The intense mining activity in this metallogenic region has left a legacy of 87 abandoned mines (Pérez-Ostale 2014), with wells, tunnels and other mining structures. These many kilometers of tunnels and 200 million m3 of wastes are scattered throughout hundreds of tailings and mining dams, being sources of contamination of water and sediments of the river basins and coastal zone of influence (Sáinz et al. 2004).

The Spanish Society of Dams and Reservoirs (SEPREM), officially recognizes the existence of 30 AMD sites, which arrives at the reservoirs with low pH and high metal and sulfate dams and reservoirs in the IPB, of public and private ownership, and used for agricultural, industrial or urban supply. Many of these reservoirs are located in channels affected by loads. On arrival at the reservoirs, the waters of these channels undergo a strong increase in pH which causes precipitation in the reservoir of most of the metal load transported by the mining channel accumulating in its bed (Santisteban et al. 2013). These processes have been described by Cerón et al. (2013a, b), Grande et al. (2013) and Santisteban et al. (2013, 2014).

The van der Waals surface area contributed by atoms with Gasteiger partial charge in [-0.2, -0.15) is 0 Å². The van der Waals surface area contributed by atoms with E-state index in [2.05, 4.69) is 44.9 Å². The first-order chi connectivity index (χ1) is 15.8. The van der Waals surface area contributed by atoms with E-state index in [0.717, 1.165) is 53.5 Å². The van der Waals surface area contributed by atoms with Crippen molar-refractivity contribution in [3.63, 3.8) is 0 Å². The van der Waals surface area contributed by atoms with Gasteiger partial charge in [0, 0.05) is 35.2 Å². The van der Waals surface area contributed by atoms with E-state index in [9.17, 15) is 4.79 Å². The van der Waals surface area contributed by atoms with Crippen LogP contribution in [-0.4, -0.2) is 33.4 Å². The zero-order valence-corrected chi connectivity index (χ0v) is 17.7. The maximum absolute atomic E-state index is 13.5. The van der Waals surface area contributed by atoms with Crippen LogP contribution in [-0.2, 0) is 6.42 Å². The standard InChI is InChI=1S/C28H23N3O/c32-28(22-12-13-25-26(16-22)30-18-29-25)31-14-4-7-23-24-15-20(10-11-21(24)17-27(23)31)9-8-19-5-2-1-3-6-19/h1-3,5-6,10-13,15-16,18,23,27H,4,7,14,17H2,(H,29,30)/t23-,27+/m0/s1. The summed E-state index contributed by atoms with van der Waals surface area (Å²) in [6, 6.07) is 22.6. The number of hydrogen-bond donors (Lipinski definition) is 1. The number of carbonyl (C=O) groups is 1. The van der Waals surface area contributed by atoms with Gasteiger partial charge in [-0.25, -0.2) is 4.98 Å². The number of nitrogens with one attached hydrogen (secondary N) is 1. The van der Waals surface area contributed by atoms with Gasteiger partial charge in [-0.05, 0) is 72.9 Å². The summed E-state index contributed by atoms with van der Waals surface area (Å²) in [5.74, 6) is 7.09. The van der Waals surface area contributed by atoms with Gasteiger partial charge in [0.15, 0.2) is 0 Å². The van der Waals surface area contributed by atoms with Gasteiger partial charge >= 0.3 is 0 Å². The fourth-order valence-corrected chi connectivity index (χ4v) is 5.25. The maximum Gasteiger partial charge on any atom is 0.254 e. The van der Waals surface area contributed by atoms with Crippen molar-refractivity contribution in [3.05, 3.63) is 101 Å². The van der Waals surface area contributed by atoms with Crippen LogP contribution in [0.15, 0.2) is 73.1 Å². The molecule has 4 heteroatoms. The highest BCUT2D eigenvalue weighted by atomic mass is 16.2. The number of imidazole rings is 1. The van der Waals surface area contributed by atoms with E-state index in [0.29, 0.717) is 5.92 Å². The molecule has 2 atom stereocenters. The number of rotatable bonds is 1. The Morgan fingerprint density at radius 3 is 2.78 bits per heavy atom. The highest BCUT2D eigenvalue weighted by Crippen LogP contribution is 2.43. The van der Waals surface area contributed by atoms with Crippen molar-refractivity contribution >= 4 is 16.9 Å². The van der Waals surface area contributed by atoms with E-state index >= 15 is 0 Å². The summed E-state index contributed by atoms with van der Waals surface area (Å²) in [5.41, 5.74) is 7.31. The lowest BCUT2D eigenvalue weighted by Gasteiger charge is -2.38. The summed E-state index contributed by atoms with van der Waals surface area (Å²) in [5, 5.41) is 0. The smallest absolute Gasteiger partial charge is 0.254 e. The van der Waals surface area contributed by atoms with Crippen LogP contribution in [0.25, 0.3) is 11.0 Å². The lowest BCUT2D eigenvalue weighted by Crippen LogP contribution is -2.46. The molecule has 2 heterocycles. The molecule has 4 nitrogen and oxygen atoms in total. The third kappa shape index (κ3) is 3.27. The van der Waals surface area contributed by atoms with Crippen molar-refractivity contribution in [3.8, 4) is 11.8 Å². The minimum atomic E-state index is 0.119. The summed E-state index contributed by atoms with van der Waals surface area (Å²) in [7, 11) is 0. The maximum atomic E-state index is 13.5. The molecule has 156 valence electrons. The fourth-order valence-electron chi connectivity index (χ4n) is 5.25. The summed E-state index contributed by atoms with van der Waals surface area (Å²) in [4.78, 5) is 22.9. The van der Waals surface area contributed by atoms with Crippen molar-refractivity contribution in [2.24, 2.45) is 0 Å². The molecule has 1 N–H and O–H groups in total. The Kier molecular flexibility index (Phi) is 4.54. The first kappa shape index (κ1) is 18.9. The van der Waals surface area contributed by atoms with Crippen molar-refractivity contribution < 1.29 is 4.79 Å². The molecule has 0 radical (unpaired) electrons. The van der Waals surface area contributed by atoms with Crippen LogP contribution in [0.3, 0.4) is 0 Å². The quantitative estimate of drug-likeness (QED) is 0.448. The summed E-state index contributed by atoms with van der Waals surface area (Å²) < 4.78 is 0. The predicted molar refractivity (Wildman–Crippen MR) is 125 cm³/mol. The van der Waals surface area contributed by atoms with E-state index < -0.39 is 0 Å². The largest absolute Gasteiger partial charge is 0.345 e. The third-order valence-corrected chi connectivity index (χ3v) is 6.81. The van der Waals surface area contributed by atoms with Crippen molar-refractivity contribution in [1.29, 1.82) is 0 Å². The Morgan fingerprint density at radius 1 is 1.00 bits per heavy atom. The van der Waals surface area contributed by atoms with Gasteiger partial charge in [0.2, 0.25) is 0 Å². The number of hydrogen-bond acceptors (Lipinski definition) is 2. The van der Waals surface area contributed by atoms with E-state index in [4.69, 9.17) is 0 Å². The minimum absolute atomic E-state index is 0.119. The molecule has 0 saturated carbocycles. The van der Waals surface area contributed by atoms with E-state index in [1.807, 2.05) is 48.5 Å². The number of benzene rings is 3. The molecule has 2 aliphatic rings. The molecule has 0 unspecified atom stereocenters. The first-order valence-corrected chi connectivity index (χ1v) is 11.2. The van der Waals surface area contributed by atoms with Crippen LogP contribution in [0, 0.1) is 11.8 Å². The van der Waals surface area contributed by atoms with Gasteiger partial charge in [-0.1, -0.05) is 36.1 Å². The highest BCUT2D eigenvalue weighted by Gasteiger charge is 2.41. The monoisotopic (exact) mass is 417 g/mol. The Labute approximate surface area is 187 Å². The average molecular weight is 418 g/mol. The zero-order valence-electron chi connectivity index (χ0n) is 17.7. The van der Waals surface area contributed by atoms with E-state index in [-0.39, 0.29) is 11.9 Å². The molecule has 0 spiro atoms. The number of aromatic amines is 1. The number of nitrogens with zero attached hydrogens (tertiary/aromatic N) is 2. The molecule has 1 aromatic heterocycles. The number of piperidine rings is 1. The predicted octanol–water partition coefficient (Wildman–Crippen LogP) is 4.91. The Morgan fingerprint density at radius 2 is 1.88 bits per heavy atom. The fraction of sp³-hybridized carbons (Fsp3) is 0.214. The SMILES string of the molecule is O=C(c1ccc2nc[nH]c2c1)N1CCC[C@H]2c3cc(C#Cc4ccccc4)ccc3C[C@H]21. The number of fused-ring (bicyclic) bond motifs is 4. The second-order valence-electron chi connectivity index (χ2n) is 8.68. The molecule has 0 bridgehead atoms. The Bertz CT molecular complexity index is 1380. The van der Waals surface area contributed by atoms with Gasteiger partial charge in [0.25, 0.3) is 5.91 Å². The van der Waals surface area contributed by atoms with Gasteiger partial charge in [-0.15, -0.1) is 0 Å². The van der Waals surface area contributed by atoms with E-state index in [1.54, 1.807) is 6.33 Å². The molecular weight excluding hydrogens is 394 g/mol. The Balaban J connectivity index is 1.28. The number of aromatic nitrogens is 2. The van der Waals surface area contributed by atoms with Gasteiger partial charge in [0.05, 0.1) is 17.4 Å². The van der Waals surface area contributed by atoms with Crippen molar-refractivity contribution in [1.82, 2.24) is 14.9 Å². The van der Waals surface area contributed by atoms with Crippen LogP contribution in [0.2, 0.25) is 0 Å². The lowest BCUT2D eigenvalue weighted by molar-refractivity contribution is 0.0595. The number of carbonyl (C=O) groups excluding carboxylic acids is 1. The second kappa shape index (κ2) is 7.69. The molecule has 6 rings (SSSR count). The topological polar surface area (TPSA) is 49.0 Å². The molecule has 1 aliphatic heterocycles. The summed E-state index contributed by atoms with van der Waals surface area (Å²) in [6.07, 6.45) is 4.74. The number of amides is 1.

Among the water dams constructed in the IPB for public supply there is the Sancho reservoir, which is the object of study in the present work. The Sancho Dam was built in 1962 and is fed by the Meca River which receives water from subsidiary tributaries affected by AMD, mostly generated by the abandoned Tharsis mining complex. The stored water is used for industrial purposes, supplying a pulp mill located 15 km downstream, in San Juan del Puerto (SW-Spain). The Tharsis mining complex is responsible for the maximum levels of contamination by AMD recorded in the Odiel basin (Sarmiento et al. 2009).